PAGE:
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Biological Polymers - Carbon in Living systems Carbon is...

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Carbon in Living systems  Carbon is one of the most common elements in living systems  Aside from water, most biologically important molecules are carbon-based.  Structural and functional diversity of organic molecules emerges from the ability of carbon to form large, complex and diverse molecules by bonding to itself and to other elements such as H, O, N, S and P. All biological macromolecules (polymers) are made of C and these elements. Macromolecules I. POLYMERS I. Large molecules consisting of many (Poly=many) identical or similar subunits (mer=part) connected together are called polymers. II. Monomer =Building block molecule of a polymer III. Macromolecule = (Macro=large) Large organic polymers. A. Formation of macromolecules from smaller building block molecules represents another level in the hierarchy of biological organization. B. There are four classes of macromolecules in living organisms: 1. Carbohydrates. 2. Lipids. 3. Proteins. 4. Nucleic acids. IV. Structural variation of macromolecules is the basis for the enormous diversity of life. A. There is unity in life as there are only about 40-50 common monomers used to construct macromolecules. B. There is diversity in life as new properties emerge when these universal monomers are arranged in different ways. I. Making and Breaking Polymers C. Dehydration Synthesis or Condensation - (Dehydration=loss of water; synthesis= producing larger molecules from smaller ones) 1. A reaction during which, single units (monomers) are covalently linked, producing net removal of a water molecule for each covalent linkage, making long polymers 2. This process requires energy, and is mediated by enzymes.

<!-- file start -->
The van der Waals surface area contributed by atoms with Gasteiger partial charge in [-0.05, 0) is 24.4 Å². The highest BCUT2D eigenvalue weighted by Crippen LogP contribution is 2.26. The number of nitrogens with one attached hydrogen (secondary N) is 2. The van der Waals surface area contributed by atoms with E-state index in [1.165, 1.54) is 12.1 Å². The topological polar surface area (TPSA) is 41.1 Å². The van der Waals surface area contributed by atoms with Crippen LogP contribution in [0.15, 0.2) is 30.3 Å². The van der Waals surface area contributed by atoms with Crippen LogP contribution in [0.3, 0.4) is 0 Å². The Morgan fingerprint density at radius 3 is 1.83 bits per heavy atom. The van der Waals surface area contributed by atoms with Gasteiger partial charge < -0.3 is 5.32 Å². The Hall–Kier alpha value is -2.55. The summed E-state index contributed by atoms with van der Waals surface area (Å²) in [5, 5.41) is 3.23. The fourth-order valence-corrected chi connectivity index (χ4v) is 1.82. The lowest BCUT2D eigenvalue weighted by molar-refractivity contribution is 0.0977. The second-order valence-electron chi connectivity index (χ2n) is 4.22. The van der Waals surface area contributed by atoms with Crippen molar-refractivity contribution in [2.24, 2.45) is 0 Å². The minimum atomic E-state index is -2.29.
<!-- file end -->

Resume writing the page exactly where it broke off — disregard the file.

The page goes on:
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D. Hydrolysis: A reaction of breaking covalent bonds between monomers by the addition of water molecules II. CARBOHYDRATES I. Monosaccharides (sugars) 1. Organic molecules made of sugars. 2. Are major nutrients for cells, Glucose is the most common. 3. Small difference between isomers affects molecular shape, which gives these molecules distinctive biochemical properties. 4. In aqueous solutions, many monosaccharides form rings. Chemical equilibrium favors the ring structure. II. Disaccharides 1. Disaccharide: A double sugar that consists of two monosaccharides joined by a glycosidic linkage. 2. Glycosidic linkage - Covalent bond formed between two sugar monomers by dehydration synthesis III. Polysaccharides 1. Polysaccharides: Macromolecules that are polymers of a few hundred or thousand monosaccharides. 2. Are formed by linking monomers in enzyme-mediated dehydration synthesis. 3. Have two important biological functions. a. Energy storage (starch and glycogen). b. Structural support (cellulose and chitin).
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